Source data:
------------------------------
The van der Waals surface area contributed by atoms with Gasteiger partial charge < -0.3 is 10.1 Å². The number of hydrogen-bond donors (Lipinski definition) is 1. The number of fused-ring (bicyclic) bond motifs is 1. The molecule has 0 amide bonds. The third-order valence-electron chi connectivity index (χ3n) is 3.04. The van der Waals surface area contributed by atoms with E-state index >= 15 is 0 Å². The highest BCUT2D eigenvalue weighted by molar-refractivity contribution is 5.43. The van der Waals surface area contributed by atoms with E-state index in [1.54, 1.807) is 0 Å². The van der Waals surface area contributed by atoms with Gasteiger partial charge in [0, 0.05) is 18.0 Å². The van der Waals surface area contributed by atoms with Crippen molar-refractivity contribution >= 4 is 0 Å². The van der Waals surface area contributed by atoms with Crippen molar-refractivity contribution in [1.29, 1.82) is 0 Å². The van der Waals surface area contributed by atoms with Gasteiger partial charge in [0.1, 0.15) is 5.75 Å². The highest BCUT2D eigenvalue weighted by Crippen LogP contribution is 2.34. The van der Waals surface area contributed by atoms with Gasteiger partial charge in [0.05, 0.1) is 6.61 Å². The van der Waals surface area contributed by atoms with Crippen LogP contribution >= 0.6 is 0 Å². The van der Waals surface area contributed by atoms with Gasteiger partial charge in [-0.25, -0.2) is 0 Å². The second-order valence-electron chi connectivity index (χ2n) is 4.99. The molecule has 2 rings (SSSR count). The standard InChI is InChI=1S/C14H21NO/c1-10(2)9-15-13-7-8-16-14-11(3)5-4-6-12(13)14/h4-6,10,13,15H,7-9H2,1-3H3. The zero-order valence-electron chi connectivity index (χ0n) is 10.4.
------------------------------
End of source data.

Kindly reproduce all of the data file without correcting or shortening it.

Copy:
The van der Waals surface area contributed by atoms with Gasteiger partial charge < -0.3 is 10.1 Å². The number of hydrogen-bond donors (Lipinski definition) is 1. The number of fused-ring (bicyclic) bond motifs is 1. The molecule has 0 amide bonds. The third-order valence-electron chi connectivity index (χ3n) is 3.04. The van der Waals surface area contributed by atoms with E-state index >= 15 is 0 Å². The highest BCUT2D eigenvalue weighted by molar-refractivity contribution is 5.43. The van der Waals surface area contributed by atoms with E-state index in [1.54, 1.807) is 0 Å². The van der Waals surface area contributed by atoms with Gasteiger partial charge in [0, 0.05) is 18.0 Å². The van der Waals surface area contributed by atoms with Crippen molar-refractivity contribution >= 4 is 0 Å². The van der Waals surface area contributed by atoms with Crippen molar-refractivity contribution in [1.29, 1.82) is 0 Å². The van der Waals surface area contributed by atoms with Gasteiger partial charge in [0.1, 0.15) is 5.75 Å². The highest BCUT2D eigenvalue weighted by Crippen LogP contribution is 2.34. The van der Waals surface area contributed by atoms with Gasteiger partial charge in [0.05, 0.1) is 6.61 Å². The van der Waals surface area contributed by atoms with Crippen LogP contribution >= 0.6 is 0 Å². The van der Waals surface area contributed by atoms with Gasteiger partial charge in [-0.25, -0.2) is 0 Å². The second-order valence-electron chi connectivity index (χ2n) is 4.99. The molecule has 2 rings (SSSR count). The standard InChI is InChI=1S/C14H21NO/c1-10(2)9-15-13-7-8-16-14-11(3)5-4-6-12(13)14/h4-6,10,13,15H,7-9H2,1-3H3. The zero-order valence-electron chi connectivity index (χ0n) is 10.4.